“People like to invent monsters and monstrosities. Then they seem less monstrous themselves.”
TITLE & AUTHOR: The Last Wish by Andrzej Sapkowski
SERIES: The Witcher, #0.5
GENRE: Fantasy/Short Stories/Retellings
FIRST PUBLISHED : January 31st 1993
MY RATING: 4/5
Geralt of Rivia is a witcher. A cunning sorcerer. A merciless assassin. And a cold-blooded killer. His sole purpose: to destroy the monsters that plague the world. But not everything monstrous-looking is evil and not everything fair is good… and in every fairy tale there is a grain of truth.
A collection of short stories introducing Geralt of Rivia, to be followed by the first novel in the actual series, The Blood of Elves. Note that, while The Last Wish was published after The Sword of Destiny, the stories contained in The Last Wish take place first chronologically, and many of the individual stories were published before The Sword of Destiny.
So, I am one of the people very late to the Witcher party, as I haven’t read the books or played the games much prior to the Netflix show’s release. After I watched and loved the show (Hi Henry Cavill <3), I decided to read all the books, naturally, and instead of reading the novels, I started with the short stories, because apparently it’s the right chronological order for this series.
In The Last Wish, the Witcher, Geralt of Rivia, who is basically a monster bounty-hunter, goes on several adventures, or jobs, to defeat some beasts which often aren’t exactly what they seem on the first glance. Each story has a lesson of sorts, like in the Fairy Tales, and many of these stories are, in fact, Fairy Tale retellings, or based on well-know tales like The Beauty and the Beast or The Little Mermaid, with a twist. The Witcher universe is of course fictional, but it is heavily based on Slavic mythology and folklore (The author is Polish), so these fairy tale retellings are filled with beings and monsters very familiar to everyone living in the Balkans, or Russia, or in between, but I’ll explain some unknowns for the rest of my readers.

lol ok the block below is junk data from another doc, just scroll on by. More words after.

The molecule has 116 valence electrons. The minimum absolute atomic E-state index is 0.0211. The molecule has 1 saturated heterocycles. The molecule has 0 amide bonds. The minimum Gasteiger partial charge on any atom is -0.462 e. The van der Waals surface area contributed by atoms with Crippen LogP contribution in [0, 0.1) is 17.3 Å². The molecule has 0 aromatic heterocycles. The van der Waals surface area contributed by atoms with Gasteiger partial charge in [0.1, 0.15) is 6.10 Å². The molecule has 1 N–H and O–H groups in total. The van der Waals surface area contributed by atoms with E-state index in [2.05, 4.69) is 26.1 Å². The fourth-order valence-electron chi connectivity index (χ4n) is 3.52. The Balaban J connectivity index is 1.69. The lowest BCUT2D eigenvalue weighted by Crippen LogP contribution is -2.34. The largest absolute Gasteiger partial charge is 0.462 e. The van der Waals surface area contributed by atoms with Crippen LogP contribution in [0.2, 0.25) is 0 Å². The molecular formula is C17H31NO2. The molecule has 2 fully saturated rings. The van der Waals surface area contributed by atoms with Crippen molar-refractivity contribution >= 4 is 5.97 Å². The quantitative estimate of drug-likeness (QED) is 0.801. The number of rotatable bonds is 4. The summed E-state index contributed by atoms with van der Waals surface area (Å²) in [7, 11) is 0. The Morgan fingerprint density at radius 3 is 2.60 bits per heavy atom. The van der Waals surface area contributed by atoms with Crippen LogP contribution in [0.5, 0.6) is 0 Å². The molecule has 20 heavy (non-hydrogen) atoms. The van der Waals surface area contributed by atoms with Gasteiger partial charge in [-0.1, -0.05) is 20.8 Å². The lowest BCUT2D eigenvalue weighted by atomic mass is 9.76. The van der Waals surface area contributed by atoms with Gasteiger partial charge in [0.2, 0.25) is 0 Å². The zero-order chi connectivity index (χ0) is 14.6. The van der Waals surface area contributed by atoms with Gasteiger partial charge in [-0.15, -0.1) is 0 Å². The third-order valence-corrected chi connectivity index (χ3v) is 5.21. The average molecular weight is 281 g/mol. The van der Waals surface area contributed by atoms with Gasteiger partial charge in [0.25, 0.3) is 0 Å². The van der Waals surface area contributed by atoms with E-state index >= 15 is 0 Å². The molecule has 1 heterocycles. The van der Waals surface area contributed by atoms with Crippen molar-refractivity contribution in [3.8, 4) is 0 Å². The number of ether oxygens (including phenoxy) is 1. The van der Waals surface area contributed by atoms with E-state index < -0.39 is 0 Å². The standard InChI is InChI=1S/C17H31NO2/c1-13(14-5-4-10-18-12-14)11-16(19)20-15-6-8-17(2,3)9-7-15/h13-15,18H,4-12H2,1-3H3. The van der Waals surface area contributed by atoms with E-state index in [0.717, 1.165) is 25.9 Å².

The first story introduces us to Geralt, the Witcher of Rivia, and his general line of work. He is a mercenary who travels from town to town looking for jobs which often imply killing or capturing a monster which is bothering that town. In this story, Geralt is supposed to get rid of a striga (Inspired by strigoi, a sort of vampire), who is a child born from an incestuous relationship of a king and his sister. Geralt is an honorable and good man though, and since the striga is a monster because of the curse, Geralt would attempt to remove it and rescue the girl rather than kill her.
A Grain of Truth
In this story, Geralt comes across two mangled bodies in the woods, and after a further inspection, he finds an abandoned manor. There lives Nivellen, a cursed beast-man who can command his magical manor to give him food and shelter and defense. He is also given daughters by the traveling merchants in exchange for money, and the girl currently living with him is suspicious as hell and Geralt doesn’t like her. This story is inspired by the Beauty and the Beast.
The Lesser Evil